Performance Evaluations as a Measure of Teacher Effectiveness When Implementation Differs

James Cowan, Dan Goldhaber, Roddy Theobald

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We use statewide data from Massachusetts to investigate the school role in teacher evaluation. Schools classify most teachers as proficient but differ substantially in how frequently they assign other ratings. We show these patterns are driven by differences in the application of standards across schools, not by differences in the distribution of teacher quality.

Above, we show the distribution of performance ratings across all schools with at least 50 evaluations (N = 1,610). Each vertical stripe depicts the percentage of teachers receiving below proficient, proficient, or above proficient ratings in a single school. Although most teachers (85%) receive a proficient rating, schools vary substantially in the extent to which they differentiate between teachers in their performance ratings. Schools on the left side give nearly every teacher a proficient rating, while those on the right side give this rating to only about half of their teachers.

Evidence from Teacher Transfers

To assess whether these patterns reflect variation in the implementation of evaluation policies, we examine teachers’ performance ratings before and after they transfer schools. We divide schools into two groups (high and low variance) based on their evaluation histories. High variance schools are those with greater observed variation in evaluations (right side of the previous figure). Compared to teachers who leave high variance schools for other high variance schools, teachers who leave for low variance schools are about 5 percentage points less likely to receive both an above proficient rating and a below proficient rating in the following year. These trends are reversed for teachers leaving low variance schools. We see little effect on average ratings or on student performance, which suggests that these findings are caused by variation in evaluation practices.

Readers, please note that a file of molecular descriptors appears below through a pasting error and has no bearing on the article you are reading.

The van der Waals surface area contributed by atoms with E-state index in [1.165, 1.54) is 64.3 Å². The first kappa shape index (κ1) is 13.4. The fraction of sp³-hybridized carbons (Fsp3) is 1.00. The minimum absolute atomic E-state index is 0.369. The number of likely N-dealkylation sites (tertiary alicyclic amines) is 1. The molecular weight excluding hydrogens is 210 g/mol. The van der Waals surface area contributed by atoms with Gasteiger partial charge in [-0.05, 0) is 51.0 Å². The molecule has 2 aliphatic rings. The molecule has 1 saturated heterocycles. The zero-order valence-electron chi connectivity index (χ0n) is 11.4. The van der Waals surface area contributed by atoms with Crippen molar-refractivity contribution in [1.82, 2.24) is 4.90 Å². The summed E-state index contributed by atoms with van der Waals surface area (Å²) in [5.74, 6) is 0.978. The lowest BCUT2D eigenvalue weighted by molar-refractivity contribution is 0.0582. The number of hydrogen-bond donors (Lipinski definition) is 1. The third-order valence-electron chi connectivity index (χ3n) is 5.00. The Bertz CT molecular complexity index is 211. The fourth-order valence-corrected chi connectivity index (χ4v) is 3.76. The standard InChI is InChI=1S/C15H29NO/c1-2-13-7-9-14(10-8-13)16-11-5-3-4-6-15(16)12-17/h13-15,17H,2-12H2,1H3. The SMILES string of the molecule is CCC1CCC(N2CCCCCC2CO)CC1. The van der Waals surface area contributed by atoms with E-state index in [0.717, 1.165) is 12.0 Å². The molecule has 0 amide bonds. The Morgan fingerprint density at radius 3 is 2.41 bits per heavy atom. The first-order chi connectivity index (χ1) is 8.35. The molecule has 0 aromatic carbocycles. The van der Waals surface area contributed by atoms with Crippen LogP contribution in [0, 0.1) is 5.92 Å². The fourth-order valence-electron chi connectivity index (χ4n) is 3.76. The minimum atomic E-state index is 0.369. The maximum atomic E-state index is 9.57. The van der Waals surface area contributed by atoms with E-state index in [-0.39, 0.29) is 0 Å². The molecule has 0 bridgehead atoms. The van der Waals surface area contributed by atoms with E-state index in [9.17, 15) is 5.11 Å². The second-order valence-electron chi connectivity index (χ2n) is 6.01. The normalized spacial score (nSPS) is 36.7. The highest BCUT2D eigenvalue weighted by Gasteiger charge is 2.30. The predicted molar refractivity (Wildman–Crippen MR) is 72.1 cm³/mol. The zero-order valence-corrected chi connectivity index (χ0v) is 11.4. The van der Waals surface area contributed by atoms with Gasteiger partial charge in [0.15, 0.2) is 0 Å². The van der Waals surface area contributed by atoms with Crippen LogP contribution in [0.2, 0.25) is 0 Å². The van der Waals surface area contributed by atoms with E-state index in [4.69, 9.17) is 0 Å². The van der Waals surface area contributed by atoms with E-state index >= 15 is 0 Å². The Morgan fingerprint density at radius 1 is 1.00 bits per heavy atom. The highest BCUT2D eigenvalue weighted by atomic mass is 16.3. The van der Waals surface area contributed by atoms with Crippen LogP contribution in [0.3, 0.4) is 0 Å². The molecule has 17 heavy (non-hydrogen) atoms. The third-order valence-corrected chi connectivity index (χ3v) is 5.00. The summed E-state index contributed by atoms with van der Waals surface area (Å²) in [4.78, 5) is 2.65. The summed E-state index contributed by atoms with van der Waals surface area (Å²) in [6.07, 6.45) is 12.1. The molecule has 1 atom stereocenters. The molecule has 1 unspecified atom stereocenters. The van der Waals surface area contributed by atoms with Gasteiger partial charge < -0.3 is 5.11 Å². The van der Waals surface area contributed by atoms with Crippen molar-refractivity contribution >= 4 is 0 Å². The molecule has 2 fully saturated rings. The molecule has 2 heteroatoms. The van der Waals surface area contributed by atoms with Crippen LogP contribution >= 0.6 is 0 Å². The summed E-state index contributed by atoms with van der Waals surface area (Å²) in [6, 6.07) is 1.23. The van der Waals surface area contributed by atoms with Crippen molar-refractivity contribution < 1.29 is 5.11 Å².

We find that teacher performance ratings depend on the school and classroom context. These findings suggest caution when using performance evaluations to make high-stakes comparisons between teachers in different school settings. States that use locally implemented performance evaluations for statewide accountability efforts may also need to ensure that they are consistently implemented across schools and districts. Because our findings are driven in part by the “widget effect” in schools that provide the same rating to most teachers, extracting more useful information from teacher evaluations may require changing the extent to which they differentiate between teachers. Finally, researchers should be aware that evaluations may signal different information about teaching quality in different locations.

Full Article Citation:
Cowan, J., Goldhaber, D., and Theobald, R. (2022). Performance Evaluations as a Measure of Teacher Effectiveness when Standards Differ. Journal of Research on Educational Effectiveness. DOI:

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